Yahoo needs to work on trust

Update 5-14-12:

In the WSJ today, Thompson is out.  Yahoo has a long way to go to restore trust in the company and its brand.

Update 5-12-12:

According to today’s Wall Street Journal:

Yahoo Inc. YHOO -1.62% CEO Scott Thompson agreed to resign this weekend after the company’s board obtained evidence that contradicted his claim of innocence over his misstated academic record, people familiar with the matter said.

The board is continuing its probe of the matter to determine whether it can fire Mr. Thompson with cause, meaning he would lose out on millions of dollars in severance pay, one of these people said.

Ross Levinsohn, Yahoo’s executive in charge of its media websites, will be named interim CEO with the possibility of the role becoming permanent, this person said. Fred Amoroso also was named Yahoo’s nonexecutive chairman, succeeding Roy Bostock.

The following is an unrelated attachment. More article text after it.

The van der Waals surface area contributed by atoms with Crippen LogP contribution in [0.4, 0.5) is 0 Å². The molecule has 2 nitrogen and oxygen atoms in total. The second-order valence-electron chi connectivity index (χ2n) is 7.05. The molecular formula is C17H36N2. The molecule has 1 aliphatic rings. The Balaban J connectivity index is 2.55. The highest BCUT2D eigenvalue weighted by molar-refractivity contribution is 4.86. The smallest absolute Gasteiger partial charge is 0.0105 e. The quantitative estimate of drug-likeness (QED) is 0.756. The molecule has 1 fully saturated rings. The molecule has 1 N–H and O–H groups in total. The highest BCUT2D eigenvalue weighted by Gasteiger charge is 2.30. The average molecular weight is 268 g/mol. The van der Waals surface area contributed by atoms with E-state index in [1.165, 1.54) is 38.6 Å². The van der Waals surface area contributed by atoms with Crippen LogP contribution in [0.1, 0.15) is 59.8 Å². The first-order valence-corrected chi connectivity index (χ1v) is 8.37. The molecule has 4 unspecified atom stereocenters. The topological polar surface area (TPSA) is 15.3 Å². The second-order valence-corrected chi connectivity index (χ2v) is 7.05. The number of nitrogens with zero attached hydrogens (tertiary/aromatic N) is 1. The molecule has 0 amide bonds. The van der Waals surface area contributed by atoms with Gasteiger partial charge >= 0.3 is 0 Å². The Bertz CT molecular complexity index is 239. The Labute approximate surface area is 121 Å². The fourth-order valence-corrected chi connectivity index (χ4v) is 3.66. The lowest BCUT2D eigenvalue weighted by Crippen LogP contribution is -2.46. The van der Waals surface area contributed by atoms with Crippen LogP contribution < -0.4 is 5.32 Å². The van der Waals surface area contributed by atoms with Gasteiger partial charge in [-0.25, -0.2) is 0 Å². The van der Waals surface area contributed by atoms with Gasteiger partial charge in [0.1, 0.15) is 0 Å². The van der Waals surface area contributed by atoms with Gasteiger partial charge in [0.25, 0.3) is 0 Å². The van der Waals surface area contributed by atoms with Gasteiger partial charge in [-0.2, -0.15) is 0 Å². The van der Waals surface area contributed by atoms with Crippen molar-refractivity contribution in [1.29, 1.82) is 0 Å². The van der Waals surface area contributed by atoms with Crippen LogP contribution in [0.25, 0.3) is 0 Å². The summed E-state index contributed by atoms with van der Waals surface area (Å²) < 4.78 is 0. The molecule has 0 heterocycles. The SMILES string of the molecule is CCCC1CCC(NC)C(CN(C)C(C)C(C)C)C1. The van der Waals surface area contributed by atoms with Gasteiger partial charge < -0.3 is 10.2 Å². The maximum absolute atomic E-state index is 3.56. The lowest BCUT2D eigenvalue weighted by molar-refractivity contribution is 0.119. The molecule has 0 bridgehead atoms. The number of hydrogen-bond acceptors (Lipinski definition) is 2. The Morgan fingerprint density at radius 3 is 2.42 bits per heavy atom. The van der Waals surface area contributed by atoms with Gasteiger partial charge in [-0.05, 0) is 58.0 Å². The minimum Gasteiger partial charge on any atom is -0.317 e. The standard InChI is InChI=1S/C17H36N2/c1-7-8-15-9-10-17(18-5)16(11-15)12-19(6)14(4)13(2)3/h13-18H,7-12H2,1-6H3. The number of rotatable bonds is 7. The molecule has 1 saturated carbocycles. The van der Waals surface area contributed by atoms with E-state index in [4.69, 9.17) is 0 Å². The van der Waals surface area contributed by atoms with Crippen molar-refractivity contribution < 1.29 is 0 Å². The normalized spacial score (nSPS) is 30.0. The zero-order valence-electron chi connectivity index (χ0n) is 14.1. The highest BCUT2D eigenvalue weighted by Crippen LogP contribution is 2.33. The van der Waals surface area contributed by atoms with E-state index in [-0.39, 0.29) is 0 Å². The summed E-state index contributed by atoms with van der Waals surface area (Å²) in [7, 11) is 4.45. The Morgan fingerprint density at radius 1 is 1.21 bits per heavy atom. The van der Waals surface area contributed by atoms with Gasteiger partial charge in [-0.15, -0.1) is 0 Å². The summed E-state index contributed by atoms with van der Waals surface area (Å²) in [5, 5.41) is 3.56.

The changes at the top of the long-ailing Internet company are a major victory for dissident shareholder Third Point LLC, which brought the matter of Mr. Thompson’s inaccurate academic record to light.

Yahoo’s board plans to give Third Point three board seats to end a proxy fight initiated by the hedge fund, which owns around 6% of Yahoo’s shares. Third Point’s leader, Dan Loeb, will join the board along with restructuring expert Harry Wilson and media-company consultant Michael J. Wolf, this person said.

Update: 5-11-12

Now, Thompson is saying he never submitted a resume.  Well, he may have been hired based on his ability and proven capability, but I think what people are reacting to is that Yahoo in general has had trust issues and now, they have a CEO who has, in the past, lied on his resume.  Even if he did not lie to get that job specifically, it is only semantics–he did lie at some point on his resume.